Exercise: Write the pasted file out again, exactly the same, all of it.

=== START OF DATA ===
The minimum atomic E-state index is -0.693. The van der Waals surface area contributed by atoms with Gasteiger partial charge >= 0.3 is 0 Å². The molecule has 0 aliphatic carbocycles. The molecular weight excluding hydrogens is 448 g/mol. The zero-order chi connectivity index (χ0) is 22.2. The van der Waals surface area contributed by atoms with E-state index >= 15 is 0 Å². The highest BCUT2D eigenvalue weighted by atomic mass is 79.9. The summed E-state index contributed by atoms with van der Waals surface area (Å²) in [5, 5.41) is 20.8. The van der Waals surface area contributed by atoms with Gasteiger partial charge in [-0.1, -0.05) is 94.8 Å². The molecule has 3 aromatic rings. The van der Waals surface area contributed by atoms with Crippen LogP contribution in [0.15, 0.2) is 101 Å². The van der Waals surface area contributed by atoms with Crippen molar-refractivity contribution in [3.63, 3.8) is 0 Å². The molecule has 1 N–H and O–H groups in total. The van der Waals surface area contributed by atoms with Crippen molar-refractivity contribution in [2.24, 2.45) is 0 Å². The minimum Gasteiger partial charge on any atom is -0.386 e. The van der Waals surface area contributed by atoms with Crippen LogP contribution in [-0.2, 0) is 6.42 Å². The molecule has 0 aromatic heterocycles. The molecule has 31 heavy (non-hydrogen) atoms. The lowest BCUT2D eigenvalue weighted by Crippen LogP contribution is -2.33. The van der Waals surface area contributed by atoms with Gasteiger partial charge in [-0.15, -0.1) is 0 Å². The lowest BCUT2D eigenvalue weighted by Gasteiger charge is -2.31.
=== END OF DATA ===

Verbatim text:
The minimum atomic E-state index is -0.693. The van der Waals surface area contributed by atoms with Gasteiger partial charge >= 0.3 is 0 Å². The molecule has 0 aliphatic carbocycles. The molecular weight excluding hydrogens is 448 g/mol. The zero-order chi connectivity index (χ0) is 22.2. The van der Waals surface area contributed by atoms with E-state index >= 15 is 0 Å². The highest BCUT2D eigenvalue weighted by atomic mass is 79.9. The summed E-state index contributed by atoms with van der Waals surface area (Å²) in [5, 5.41) is 20.8. The van der Waals surface area contributed by atoms with Gasteiger partial charge in [-0.1, -0.05) is 94.8 Å². The molecule has 3 aromatic rings. The van der Waals surface area contributed by atoms with Crippen LogP contribution in [0.15, 0.2) is 101 Å². The van der Waals surface area contributed by atoms with Crippen molar-refractivity contribution in [3.63, 3.8) is 0 Å². The molecule has 1 N–H and O–H groups in total. The van der Waals surface area contributed by atoms with Crippen molar-refractivity contribution in [2.24, 2.45) is 0 Å². The minimum Gasteiger partial charge on any atom is -0.386 e. The van der Waals surface area contributed by atoms with Crippen LogP contribution in [-0.2, 0) is 6.42 Å². The molecule has 0 aromatic heterocycles. The molecule has 31 heavy (non-hydrogen) atoms. The lowest BCUT2D eigenvalue weighted by Crippen LogP contribution is -2.33. The van der Waals surface area contributed by atoms with Gasteiger partial charge in [-0.15, -0.1) is 0 Å². The lowest BCUT2D eigenvalue weighted by Gasteiger charge is -2.31.